The first step you should take is to consider what a good remote work culture is, and make as a organization a collection of goals and values.

Even if the remote staff can’t make it to drinks on Friday, a good set of expectations helps them to feel like they’re part of a bigger group working towards a common goal.

Make every attempt to include remote staff in jobs at the workplace. Although that’s probably easier to say than done, even something easy like a league of fantasy football can go a long way to promoting unity.

7. Sluggish movement

Mobility is always the name of the game for small businesses. Smaller operations need to be able to adjust and respond at a moment’s notice to compete against large competitors.

Not properly handled, a remote workforce at its most critical moments will significantly slow your company down.


Much of this comes down to being overly focused on older communication strategies, but information silos may also be a major factor.

When major changes occur, it may be possible to actually forget to say vital details to scattered colleagues.

One way around this is through an open office culture, a culture that helps to free up communications networks previously closed.

Holding a company-wide chat or a two-week update sent to all workers helps to keep staff in the loop without throwing productivity into a drain.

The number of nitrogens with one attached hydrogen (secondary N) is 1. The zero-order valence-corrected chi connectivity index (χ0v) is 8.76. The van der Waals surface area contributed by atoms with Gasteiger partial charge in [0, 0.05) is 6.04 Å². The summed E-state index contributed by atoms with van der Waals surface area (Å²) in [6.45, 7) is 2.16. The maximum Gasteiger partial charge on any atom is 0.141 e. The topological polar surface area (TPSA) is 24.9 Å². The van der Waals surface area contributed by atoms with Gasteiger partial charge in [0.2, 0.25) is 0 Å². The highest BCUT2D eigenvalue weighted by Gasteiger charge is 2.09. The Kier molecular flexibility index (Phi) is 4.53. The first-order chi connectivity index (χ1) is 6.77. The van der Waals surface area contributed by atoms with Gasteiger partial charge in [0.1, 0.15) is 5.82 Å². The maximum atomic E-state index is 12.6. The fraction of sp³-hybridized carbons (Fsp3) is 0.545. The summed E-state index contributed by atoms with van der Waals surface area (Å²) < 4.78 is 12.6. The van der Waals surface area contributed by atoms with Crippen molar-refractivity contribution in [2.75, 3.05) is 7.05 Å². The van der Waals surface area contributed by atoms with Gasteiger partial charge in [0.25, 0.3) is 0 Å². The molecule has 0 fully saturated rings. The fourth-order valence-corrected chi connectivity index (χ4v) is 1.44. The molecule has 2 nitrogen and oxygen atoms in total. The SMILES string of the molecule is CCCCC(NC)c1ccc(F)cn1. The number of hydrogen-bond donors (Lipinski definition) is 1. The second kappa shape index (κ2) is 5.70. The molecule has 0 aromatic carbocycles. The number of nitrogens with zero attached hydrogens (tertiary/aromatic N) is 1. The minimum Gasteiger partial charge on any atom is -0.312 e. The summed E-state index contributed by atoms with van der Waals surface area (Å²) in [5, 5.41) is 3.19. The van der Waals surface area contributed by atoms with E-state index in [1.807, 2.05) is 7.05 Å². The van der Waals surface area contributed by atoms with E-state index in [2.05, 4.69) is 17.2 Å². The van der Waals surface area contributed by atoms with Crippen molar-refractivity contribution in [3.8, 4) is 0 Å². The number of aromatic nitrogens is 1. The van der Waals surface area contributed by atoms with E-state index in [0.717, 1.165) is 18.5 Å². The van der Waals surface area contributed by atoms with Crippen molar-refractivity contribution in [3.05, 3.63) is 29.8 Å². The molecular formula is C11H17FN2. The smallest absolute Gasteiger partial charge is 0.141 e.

8. Dips in quality

Gallup statistics show that over 50 percent of full-time remote workers report feeling continually uncommitted to their jobs – a figure that should deeply concern any boss trying to recruit new remote workers.


While you can not visit and mentor each of your remote workers through every phase of their job, you can and should provide thorough input about their work.

Offer him a detailed report for any big project that a remote worker undertakes, outlining what went well and what he should have gone forward with.

Without a question from an in-office boss, most remote employees are hungry for suggestions about how to improve the efficiency of their jobs.

Remote employees are becoming ever more important to the modern workplace, but only when properly integrated.

You can make your remote employees a vital part of your business by following the steps on this list and benefit from it along the way.

Komolafe Timileyin is a passionate entrepreneur that loves to solve entrepreneurial issues. He is also a blogger and an upcoming Engineer.